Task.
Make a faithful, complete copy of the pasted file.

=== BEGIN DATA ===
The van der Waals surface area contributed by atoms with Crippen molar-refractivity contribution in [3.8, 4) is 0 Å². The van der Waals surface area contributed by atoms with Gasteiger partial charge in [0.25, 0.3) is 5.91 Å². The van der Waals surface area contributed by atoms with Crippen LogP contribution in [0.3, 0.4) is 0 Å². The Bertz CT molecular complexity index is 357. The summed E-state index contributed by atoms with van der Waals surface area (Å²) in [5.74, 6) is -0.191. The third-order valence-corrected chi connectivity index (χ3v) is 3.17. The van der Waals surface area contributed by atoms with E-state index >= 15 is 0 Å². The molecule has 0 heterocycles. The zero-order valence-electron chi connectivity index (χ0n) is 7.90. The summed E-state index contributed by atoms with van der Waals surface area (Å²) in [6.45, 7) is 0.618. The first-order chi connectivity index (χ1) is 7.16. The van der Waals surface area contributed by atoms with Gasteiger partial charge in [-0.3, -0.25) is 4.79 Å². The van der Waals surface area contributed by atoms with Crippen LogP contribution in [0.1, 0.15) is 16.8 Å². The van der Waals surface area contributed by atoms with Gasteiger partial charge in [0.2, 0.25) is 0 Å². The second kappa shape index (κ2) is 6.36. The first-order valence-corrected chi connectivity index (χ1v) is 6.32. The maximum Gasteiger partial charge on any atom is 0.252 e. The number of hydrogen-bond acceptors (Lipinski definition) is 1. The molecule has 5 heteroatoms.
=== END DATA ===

The van der Waals surface area contributed by atoms with Crippen molar-refractivity contribution in [3.8, 4) is 0 Å². The van der Waals surface area contributed by atoms with Gasteiger partial charge in [0.25, 0.3) is 5.91 Å². The van der Waals surface area contributed by atoms with Crippen LogP contribution in [0.3, 0.4) is 0 Å². The Bertz CT molecular complexity index is 357. The summed E-state index contributed by atoms with van der Waals surface area (Å²) in [5.74, 6) is -0.191. The third-order valence-corrected chi connectivity index (χ3v) is 3.17. The van der Waals surface area contributed by atoms with E-state index >= 15 is 0 Å². The molecule has 0 heterocycles. The zero-order valence-electron chi connectivity index (χ0n) is 7.90. The summed E-state index contributed by atoms with van der Waals surface area (Å²) in [6.45, 7) is 0.618. The first-order chi connectivity index (χ1) is 7.16. The van der Waals surface area contributed by atoms with Gasteiger partial charge in [-0.3, -0.25) is 4.79 Å². The van der Waals surface area contributed by atoms with Crippen LogP contribution in [0.1, 0.15) is 16.8 Å². The van der Waals surface area contributed by atoms with Gasteiger partial charge in [0.2, 0.25) is 0 Å². The second kappa shape index (κ2) is 6.36. The first-order valence-corrected chi connectivity index (χ1v) is 6.32. The maximum Gasteiger partial charge on any atom is 0.252 e. The number of hydrogen-bond acceptors (Lipinski definition) is 1. The molecule has 5 heteroatoms.